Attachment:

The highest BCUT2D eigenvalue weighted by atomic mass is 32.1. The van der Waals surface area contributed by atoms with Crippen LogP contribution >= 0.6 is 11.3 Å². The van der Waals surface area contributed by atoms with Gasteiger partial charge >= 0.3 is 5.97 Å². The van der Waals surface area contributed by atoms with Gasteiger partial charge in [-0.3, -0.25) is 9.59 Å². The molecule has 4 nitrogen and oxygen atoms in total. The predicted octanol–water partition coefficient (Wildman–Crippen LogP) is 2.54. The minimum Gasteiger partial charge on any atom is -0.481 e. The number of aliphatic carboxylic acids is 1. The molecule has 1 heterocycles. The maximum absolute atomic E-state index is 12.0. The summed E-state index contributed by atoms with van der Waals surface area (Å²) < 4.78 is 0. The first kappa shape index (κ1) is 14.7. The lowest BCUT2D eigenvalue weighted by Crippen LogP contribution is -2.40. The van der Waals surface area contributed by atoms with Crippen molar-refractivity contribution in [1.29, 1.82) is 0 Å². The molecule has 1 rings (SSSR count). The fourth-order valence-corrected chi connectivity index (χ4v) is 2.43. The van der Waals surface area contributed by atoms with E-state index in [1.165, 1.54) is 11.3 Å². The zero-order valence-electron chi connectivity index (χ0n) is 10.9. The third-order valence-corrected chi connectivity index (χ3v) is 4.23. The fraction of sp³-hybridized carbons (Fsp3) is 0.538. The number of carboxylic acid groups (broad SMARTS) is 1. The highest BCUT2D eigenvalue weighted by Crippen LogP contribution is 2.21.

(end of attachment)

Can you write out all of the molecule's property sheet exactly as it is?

The highest BCUT2D eigenvalue weighted by atomic mass is 32.1. The van der Waals surface area contributed by atoms with Crippen LogP contribution >= 0.6 is 11.3 Å². The van der Waals surface area contributed by atoms with Gasteiger partial charge >= 0.3 is 5.97 Å². The van der Waals surface area contributed by atoms with Gasteiger partial charge in [-0.3, -0.25) is 9.59 Å². The molecule has 4 nitrogen and oxygen atoms in total. The predicted octanol–water partition coefficient (Wildman–Crippen LogP) is 2.54. The minimum Gasteiger partial charge on any atom is -0.481 e. The number of aliphatic carboxylic acids is 1. The molecule has 1 heterocycles. The maximum absolute atomic E-state index is 12.0. The summed E-state index contributed by atoms with van der Waals surface area (Å²) < 4.78 is 0. The first kappa shape index (κ1) is 14.7. The lowest BCUT2D eigenvalue weighted by Crippen LogP contribution is -2.40. The van der Waals surface area contributed by atoms with Crippen molar-refractivity contribution in [1.29, 1.82) is 0 Å². The molecule has 1 rings (SSSR count). The fourth-order valence-corrected chi connectivity index (χ4v) is 2.43. The van der Waals surface area contributed by atoms with E-state index in [1.165, 1.54) is 11.3 Å². The zero-order valence-electron chi connectivity index (χ0n) is 10.9. The third-order valence-corrected chi connectivity index (χ3v) is 4.23. The fraction of sp³-hybridized carbons (Fsp3) is 0.538. The number of carboxylic acid groups (broad SMARTS) is 1. The highest BCUT2D eigenvalue weighted by Crippen LogP contribution is 2.21.